Grazing fees have not kept pace with inflation or with comparable grazing leases on state and private land. In trying to efficiently explain the project and the context for it, think of it this way: You have public lands (federally owned and legislated lands), on which cattle (private property of humans who are renting space on this public land but not as sole users) are sharing space with predators that include wolves (who are Federal political subjects protected by specific laws.) Instead of further money and focus on managing and surveilling wolves whose predation record is minimal, it might be time to arm one’s cows. Cows are being turned out onto public lands for months at a time with no human (“adult”) supervision, and need some form of protection. Christie Leece’s and my “cattle armor system” is both an ironic and sincere proposition, which invites viewers to make their own conclusions and think through the complex situation.
I notice that your past work has dealt with symbols and I wanted to point to the symbology included in the project. Can you talk about your interest in symbols, how it has appeared in your work and how you think it adds to the conversation?
Generally, I have always loved icons and pictograms. They speak directly, they leverage signage, a viewer approaches an icon or symbol with a set of expectations about its legibility, and that gives me a great frame with which to extend, turn or twist meaning. With this project, I began by looking at the Mimbres pottery language – which described a vibrant ecosystem and all its energetic qualities as well as the animals, plants and ritual behaviors that had meaning for the Mimbres culture. That was my departure point. I got very interested in new age shamanic visual languages as well, and thought that creating talismans would help position the work between science and superstition or magic.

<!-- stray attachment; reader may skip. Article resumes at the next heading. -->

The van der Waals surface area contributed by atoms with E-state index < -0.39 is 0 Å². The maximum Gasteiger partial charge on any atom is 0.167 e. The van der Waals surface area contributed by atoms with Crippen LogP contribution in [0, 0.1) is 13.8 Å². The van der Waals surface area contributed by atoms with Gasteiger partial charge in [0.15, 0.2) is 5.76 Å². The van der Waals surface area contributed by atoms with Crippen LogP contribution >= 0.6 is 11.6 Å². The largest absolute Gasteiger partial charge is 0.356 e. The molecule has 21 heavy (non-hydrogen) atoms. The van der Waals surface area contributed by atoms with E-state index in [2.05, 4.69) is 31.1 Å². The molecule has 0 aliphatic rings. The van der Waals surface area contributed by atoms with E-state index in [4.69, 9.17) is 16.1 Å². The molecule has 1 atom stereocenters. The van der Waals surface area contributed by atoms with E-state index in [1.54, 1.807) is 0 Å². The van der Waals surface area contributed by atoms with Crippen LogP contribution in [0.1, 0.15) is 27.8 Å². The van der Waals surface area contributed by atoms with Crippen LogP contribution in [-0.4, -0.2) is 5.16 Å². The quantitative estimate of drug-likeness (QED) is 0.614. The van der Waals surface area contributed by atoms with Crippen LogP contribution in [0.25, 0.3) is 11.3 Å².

There is a long tradition of predator deterrents but perhaps not many of them are as aesthetically interesting as the ones you created. There’s a sense of whimsy and irony, and some of the sounds they emit are funny, like yodeling. Do you see yourself as somewhat of an agitprop artist? I notice that other works of yours are also somewhat provocative, but in a beautifully presented way.
Agitprop — agitation and propaganda – is too concerned with bearing an explicit political message, whereas I am interested in asking questions, troubling the landscape, problematizing, and including instead of editing out complexity. I sincerely hope this will bring attention to the issue, through humor and an invitation to debate. To say “save the wolves” or “get cattle off the land” has yielded a total deadlock. I don’t think I have answers, I am just trying to point to elephants in the room. I had to very carefully look at my own biases and intentions, as an urban animal, an outsider, an environmentalist, so the work would not bear traces of judgmentalism. Generally, I am speculating about adopting different positions in our views towards nature, and see nothing wrong with a little struggle or conflict (“agon” is a more nuanced word for this. In sociopolitical theory, agon can refer to the idea that the clash of opposing forces necessarily results in growth and progress.) Consensus has clearly failed as a viable goal.